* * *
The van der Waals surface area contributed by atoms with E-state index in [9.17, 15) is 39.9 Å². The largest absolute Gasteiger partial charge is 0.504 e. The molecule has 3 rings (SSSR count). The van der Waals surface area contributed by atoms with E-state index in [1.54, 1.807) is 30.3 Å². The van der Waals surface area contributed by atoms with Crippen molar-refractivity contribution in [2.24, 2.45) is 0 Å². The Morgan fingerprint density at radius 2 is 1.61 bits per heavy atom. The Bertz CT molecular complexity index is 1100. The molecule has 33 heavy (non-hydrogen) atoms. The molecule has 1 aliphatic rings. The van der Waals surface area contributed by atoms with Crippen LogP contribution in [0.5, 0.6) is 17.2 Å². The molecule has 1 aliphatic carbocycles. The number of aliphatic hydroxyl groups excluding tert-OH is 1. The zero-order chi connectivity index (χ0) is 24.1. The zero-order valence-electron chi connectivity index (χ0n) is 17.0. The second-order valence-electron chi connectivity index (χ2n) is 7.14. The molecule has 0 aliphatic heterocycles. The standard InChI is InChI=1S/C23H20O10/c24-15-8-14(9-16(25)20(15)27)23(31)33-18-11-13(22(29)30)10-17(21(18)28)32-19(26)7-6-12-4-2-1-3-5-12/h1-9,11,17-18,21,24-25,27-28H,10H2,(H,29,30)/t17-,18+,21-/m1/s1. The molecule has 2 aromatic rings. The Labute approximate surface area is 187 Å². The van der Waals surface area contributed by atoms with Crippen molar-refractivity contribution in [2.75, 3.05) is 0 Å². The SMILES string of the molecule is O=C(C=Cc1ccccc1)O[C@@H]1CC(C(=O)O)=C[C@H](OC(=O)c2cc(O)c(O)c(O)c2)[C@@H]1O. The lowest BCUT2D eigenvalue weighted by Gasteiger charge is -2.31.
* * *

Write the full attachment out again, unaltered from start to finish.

The van der Waals surface area contributed by atoms with E-state index in [9.17, 15) is 39.9 Å². The largest absolute Gasteiger partial charge is 0.504 e. The molecule has 3 rings (SSSR count). The van der Waals surface area contributed by atoms with E-state index in [1.54, 1.807) is 30.3 Å². The van der Waals surface area contributed by atoms with Crippen molar-refractivity contribution in [2.24, 2.45) is 0 Å². The Morgan fingerprint density at radius 2 is 1.61 bits per heavy atom. The Bertz CT molecular complexity index is 1100. The molecule has 33 heavy (non-hydrogen) atoms. The molecule has 1 aliphatic rings. The van der Waals surface area contributed by atoms with Crippen LogP contribution in [0.5, 0.6) is 17.2 Å². The molecule has 1 aliphatic carbocycles. The number of aliphatic hydroxyl groups excluding tert-OH is 1. The zero-order chi connectivity index (χ0) is 24.1. The zero-order valence-electron chi connectivity index (χ0n) is 17.0. The second-order valence-electron chi connectivity index (χ2n) is 7.14. The molecule has 0 aliphatic heterocycles. The standard InChI is InChI=1S/C23H20O10/c24-15-8-14(9-16(25)20(15)27)23(31)33-18-11-13(22(29)30)10-17(21(18)28)32-19(26)7-6-12-4-2-1-3-5-12/h1-9,11,17-18,21,24-25,27-28H,10H2,(H,29,30)/t17-,18+,21-/m1/s1. The molecule has 2 aromatic rings. The Labute approximate surface area is 187 Å². The van der Waals surface area contributed by atoms with Crippen molar-refractivity contribution in [2.75, 3.05) is 0 Å². The SMILES string of the molecule is O=C(C=Cc1ccccc1)O[C@@H]1CC(C(=O)O)=C[C@H](OC(=O)c2cc(O)c(O)c(O)c2)[C@@H]1O. The lowest BCUT2D eigenvalue weighted by Gasteiger charge is -2.31.